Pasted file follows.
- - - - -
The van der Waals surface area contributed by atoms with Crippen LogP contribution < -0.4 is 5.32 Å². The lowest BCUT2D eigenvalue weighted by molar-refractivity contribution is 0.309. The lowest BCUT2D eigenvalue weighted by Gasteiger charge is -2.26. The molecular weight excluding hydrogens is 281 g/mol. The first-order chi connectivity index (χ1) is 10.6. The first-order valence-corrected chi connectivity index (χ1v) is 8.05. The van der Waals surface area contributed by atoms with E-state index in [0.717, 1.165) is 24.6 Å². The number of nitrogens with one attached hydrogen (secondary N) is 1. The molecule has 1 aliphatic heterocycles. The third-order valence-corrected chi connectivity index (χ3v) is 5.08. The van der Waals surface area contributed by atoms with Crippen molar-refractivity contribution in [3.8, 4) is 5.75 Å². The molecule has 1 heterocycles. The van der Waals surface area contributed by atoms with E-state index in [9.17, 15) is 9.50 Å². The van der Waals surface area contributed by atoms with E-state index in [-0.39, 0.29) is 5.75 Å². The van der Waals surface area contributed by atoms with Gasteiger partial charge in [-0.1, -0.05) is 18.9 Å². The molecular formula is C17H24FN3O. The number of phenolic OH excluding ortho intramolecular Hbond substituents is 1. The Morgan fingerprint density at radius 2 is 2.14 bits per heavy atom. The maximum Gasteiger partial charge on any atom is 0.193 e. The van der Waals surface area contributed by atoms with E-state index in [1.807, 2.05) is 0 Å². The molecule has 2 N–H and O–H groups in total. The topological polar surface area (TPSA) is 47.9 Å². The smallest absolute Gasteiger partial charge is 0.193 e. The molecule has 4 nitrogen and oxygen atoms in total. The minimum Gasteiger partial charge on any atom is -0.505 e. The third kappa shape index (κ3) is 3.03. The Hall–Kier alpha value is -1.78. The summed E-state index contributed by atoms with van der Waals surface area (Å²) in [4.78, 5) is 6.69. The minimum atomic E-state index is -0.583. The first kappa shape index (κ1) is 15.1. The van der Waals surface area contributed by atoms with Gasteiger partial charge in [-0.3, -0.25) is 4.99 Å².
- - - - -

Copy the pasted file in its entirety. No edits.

The van der Waals surface area contributed by atoms with Crippen LogP contribution < -0.4 is 5.32 Å². The lowest BCUT2D eigenvalue weighted by molar-refractivity contribution is 0.309. The lowest BCUT2D eigenvalue weighted by Gasteiger charge is -2.26. The molecular weight excluding hydrogens is 281 g/mol. The first-order chi connectivity index (χ1) is 10.6. The first-order valence-corrected chi connectivity index (χ1v) is 8.05. The van der Waals surface area contributed by atoms with E-state index in [0.717, 1.165) is 24.6 Å². The number of nitrogens with one attached hydrogen (secondary N) is 1. The molecule has 1 aliphatic heterocycles. The third-order valence-corrected chi connectivity index (χ3v) is 5.08. The van der Waals surface area contributed by atoms with Crippen molar-refractivity contribution in [3.8, 4) is 5.75 Å². The molecule has 1 heterocycles. The van der Waals surface area contributed by atoms with E-state index in [9.17, 15) is 9.50 Å². The van der Waals surface area contributed by atoms with E-state index in [-0.39, 0.29) is 5.75 Å². The van der Waals surface area contributed by atoms with Gasteiger partial charge in [-0.1, -0.05) is 18.9 Å². The molecular formula is C17H24FN3O. The number of phenolic OH excluding ortho intramolecular Hbond substituents is 1. The Morgan fingerprint density at radius 2 is 2.14 bits per heavy atom. The maximum Gasteiger partial charge on any atom is 0.193 e. The van der Waals surface area contributed by atoms with E-state index in [1.807, 2.05) is 0 Å². The molecule has 2 N–H and O–H groups in total. The topological polar surface area (TPSA) is 47.9 Å². The smallest absolute Gasteiger partial charge is 0.193 e. The molecule has 4 nitrogen and oxygen atoms in total. The minimum Gasteiger partial charge on any atom is -0.505 e. The third kappa shape index (κ3) is 3.03. The Hall–Kier alpha value is -1.78. The summed E-state index contributed by atoms with van der Waals surface area (Å²) in [4.78, 5) is 6.69. The minimum atomic E-state index is -0.583. The first kappa shape index (κ1) is 15.1. The van der Waals surface area contributed by atoms with Gasteiger partial charge in [-0.3, -0.25) is 4.99 Å².